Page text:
Norman, who was employed by Bayern Munich and then the German national team before arriving at Rome in 2014, has a background in physiotherapy and strength and conditioning. Much of his process, however, focuses on establishing a winning mind set.

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Roma forward Edin Dzeko scored 29 goals in 33 league games last season.

Constant dynamic process

At Roma, Norman overseas a team of five physiotherapists, four fitness coaches, a nutritionist, an osteopath and a podiatrist dedicated to the senior team, along with a full staff for the youth academy.

Ideally, players would arrive before breakfast for a daily weigh-in, then partake in an individualized morning hydration session based on their blood chemistry.

That’s followed by a individualized breakfast, video session, pre-training injury screening, tissue treatment and a pre-workout nutrition session all before hitting the gym and, eventually, on-pitch training.

Post-training has its own routine, featuring soft tissue work, steam rooms, more video analysis (if needed), lunch and finally an afternoon nap.

Norman’s main objective is “to efficiently get guys in the best shape possible, as well as rehab them to perform again in the quickest way possible.”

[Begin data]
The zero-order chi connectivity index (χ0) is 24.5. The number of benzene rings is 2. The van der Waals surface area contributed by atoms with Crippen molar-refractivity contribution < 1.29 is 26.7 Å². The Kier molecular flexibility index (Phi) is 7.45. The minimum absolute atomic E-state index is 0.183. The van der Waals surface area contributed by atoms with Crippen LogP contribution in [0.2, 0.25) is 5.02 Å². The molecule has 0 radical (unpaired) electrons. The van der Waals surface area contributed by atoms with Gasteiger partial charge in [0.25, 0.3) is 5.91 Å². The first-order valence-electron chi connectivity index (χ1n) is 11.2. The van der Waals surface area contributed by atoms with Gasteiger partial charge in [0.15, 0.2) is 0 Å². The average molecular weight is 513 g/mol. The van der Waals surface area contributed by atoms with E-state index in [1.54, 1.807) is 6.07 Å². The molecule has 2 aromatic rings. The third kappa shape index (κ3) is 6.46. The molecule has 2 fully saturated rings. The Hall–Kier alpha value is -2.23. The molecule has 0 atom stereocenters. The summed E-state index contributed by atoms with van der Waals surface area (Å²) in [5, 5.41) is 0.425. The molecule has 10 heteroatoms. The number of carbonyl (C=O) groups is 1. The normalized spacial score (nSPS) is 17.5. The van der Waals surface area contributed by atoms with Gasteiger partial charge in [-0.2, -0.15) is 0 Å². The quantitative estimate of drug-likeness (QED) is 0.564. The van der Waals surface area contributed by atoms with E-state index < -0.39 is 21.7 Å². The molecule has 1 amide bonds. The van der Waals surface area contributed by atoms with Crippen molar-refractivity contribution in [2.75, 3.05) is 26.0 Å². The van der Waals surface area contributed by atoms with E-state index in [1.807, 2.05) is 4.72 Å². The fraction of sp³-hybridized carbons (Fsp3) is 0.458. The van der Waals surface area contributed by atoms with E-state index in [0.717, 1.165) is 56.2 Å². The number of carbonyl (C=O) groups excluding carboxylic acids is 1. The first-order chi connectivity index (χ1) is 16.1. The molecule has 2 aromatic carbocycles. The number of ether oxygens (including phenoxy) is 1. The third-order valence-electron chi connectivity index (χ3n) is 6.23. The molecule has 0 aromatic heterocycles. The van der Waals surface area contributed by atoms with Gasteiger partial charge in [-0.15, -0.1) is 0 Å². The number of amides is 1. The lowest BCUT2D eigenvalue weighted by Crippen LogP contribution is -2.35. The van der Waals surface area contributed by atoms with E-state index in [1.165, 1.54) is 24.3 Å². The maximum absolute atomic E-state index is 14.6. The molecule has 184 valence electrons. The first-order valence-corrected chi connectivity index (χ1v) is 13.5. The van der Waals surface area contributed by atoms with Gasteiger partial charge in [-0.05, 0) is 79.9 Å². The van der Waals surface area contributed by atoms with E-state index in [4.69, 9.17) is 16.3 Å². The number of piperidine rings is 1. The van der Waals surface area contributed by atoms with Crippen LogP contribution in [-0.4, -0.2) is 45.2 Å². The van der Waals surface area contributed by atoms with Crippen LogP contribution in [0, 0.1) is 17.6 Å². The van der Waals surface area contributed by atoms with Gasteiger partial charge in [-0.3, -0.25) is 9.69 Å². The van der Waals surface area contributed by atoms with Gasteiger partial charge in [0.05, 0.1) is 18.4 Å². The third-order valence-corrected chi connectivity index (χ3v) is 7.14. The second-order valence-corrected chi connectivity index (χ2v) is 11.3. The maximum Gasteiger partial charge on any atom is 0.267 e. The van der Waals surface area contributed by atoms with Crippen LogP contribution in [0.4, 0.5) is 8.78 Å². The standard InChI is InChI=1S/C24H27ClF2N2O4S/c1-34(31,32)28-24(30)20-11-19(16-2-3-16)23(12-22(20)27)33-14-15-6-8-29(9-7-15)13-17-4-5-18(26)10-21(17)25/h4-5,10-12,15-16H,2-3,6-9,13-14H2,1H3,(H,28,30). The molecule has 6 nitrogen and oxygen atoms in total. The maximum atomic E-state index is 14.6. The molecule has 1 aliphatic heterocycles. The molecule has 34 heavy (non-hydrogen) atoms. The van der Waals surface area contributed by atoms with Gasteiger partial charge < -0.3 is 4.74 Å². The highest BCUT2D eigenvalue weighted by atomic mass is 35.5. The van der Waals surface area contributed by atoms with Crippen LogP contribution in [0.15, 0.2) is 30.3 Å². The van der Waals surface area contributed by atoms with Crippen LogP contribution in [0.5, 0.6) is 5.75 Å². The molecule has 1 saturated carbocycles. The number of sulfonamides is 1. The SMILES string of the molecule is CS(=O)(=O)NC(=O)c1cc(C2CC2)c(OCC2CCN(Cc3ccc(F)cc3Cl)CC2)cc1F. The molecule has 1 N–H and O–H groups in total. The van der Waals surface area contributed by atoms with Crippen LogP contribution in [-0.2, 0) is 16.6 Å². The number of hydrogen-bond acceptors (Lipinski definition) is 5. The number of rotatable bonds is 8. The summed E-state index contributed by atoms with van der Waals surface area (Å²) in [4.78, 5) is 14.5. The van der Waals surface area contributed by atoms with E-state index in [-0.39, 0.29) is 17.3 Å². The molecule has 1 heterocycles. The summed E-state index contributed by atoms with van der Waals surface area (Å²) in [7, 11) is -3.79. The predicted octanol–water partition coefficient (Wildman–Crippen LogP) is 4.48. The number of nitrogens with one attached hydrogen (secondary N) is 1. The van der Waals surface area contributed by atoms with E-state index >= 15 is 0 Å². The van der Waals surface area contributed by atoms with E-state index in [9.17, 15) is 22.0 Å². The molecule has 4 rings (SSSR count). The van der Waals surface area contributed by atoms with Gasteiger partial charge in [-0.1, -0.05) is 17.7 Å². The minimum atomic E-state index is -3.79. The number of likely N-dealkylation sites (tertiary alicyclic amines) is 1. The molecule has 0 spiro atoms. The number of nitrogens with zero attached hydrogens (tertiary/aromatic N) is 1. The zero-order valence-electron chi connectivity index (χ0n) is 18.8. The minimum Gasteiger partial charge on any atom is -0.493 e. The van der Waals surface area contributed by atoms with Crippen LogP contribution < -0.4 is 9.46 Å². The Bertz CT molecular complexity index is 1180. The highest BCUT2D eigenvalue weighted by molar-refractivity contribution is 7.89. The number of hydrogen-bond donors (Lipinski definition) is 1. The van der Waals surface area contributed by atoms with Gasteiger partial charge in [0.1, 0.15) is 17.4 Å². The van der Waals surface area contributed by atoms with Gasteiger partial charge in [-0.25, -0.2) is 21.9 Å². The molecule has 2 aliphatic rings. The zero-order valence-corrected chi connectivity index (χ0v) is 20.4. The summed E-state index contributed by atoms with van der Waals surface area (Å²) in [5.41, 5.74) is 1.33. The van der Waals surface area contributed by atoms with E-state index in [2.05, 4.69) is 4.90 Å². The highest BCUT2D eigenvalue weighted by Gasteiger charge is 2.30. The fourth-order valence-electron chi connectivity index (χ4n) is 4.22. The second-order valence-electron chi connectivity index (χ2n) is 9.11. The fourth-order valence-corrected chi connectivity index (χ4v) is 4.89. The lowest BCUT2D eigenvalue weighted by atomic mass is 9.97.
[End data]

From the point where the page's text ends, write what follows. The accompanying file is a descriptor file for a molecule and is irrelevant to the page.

That sounds simple enough, but is harder than you might think.

Away matches take on a new set of challenges, which Norman classifies as “a constant dynamic process.”

“Everyone has different elements of what their comfort zone is,” he says. “Some guys don’t like to play in the rain, some guys don’t like hot weather, some guys like to sleep on a certain pillow, some guys like a certain firmness of bed.”

While working with the German national team during the 2014 World Cup, the team Norman was involved with set up a full training camp in Bahia, Brazil with all facilities exposed to open air so that players could acclimatize to the humidity and temperature for up to 20 hours a day.

Germany went on to win the tournament, beating hosts Brazil in the semifinals and Argentina in the final.

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Norman praised Roma's Egyptian international Mohamed Salah as the "epitome of a professional guy."

‘Keep it in moderation’

The 45-year-old from northern Alberta admits that he sometimes faces resistance when introducing his methodology, which includes such challenges as asking a locker room full of Germans to refrain from beer, or Italians to avoid red wine.

The key, Darcy says, is balance.

“There’s the social side that goes with alcohol, so I’m not totally against it,” says Norman, suggesting that when players do indulge they avoid hard liquor and keep it in moderation.

Drinking while recovering from an injury is an absolute no-no, he stresses, as it can slow down recovery and increase risk of muscle tear.

Lately athletes in other leagues such as the NBA have frowned upon alcohol and cut down on nightlife, viewing those choices as hindrances to their performance and, crucially, their earnings potential.